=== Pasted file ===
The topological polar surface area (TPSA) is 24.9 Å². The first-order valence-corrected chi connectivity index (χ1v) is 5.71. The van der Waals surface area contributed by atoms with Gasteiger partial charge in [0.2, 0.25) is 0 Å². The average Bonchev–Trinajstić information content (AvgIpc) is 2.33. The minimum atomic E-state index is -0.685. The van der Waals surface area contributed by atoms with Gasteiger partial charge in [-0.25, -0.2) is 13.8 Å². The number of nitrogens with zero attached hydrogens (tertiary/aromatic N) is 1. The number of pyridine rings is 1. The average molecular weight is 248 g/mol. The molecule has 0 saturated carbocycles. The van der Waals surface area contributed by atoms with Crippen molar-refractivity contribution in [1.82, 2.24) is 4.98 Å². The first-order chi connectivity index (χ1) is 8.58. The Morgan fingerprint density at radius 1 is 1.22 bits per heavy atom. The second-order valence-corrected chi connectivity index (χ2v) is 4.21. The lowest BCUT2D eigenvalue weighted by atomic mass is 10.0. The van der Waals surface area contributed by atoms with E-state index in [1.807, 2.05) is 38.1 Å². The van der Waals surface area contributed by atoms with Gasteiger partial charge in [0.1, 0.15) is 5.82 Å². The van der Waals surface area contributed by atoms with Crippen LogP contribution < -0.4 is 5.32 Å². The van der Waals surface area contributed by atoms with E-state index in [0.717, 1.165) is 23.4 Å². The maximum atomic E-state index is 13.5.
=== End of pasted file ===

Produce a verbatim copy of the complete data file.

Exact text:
The topological polar surface area (TPSA) is 24.9 Å². The first-order valence-corrected chi connectivity index (χ1v) is 5.71. The van der Waals surface area contributed by atoms with Gasteiger partial charge in [0.2, 0.25) is 0 Å². The average Bonchev–Trinajstić information content (AvgIpc) is 2.33. The minimum atomic E-state index is -0.685. The van der Waals surface area contributed by atoms with Gasteiger partial charge in [-0.25, -0.2) is 13.8 Å². The number of nitrogens with zero attached hydrogens (tertiary/aromatic N) is 1. The number of pyridine rings is 1. The average molecular weight is 248 g/mol. The molecule has 0 saturated carbocycles. The van der Waals surface area contributed by atoms with Crippen molar-refractivity contribution in [1.82, 2.24) is 4.98 Å². The first-order chi connectivity index (χ1) is 8.58. The Morgan fingerprint density at radius 1 is 1.22 bits per heavy atom. The second-order valence-corrected chi connectivity index (χ2v) is 4.21. The lowest BCUT2D eigenvalue weighted by atomic mass is 10.0. The van der Waals surface area contributed by atoms with E-state index in [1.807, 2.05) is 38.1 Å². The van der Waals surface area contributed by atoms with Gasteiger partial charge in [0.1, 0.15) is 5.82 Å². The van der Waals surface area contributed by atoms with Crippen LogP contribution < -0.4 is 5.32 Å². The van der Waals surface area contributed by atoms with E-state index in [0.717, 1.165) is 23.4 Å². The maximum atomic E-state index is 13.5.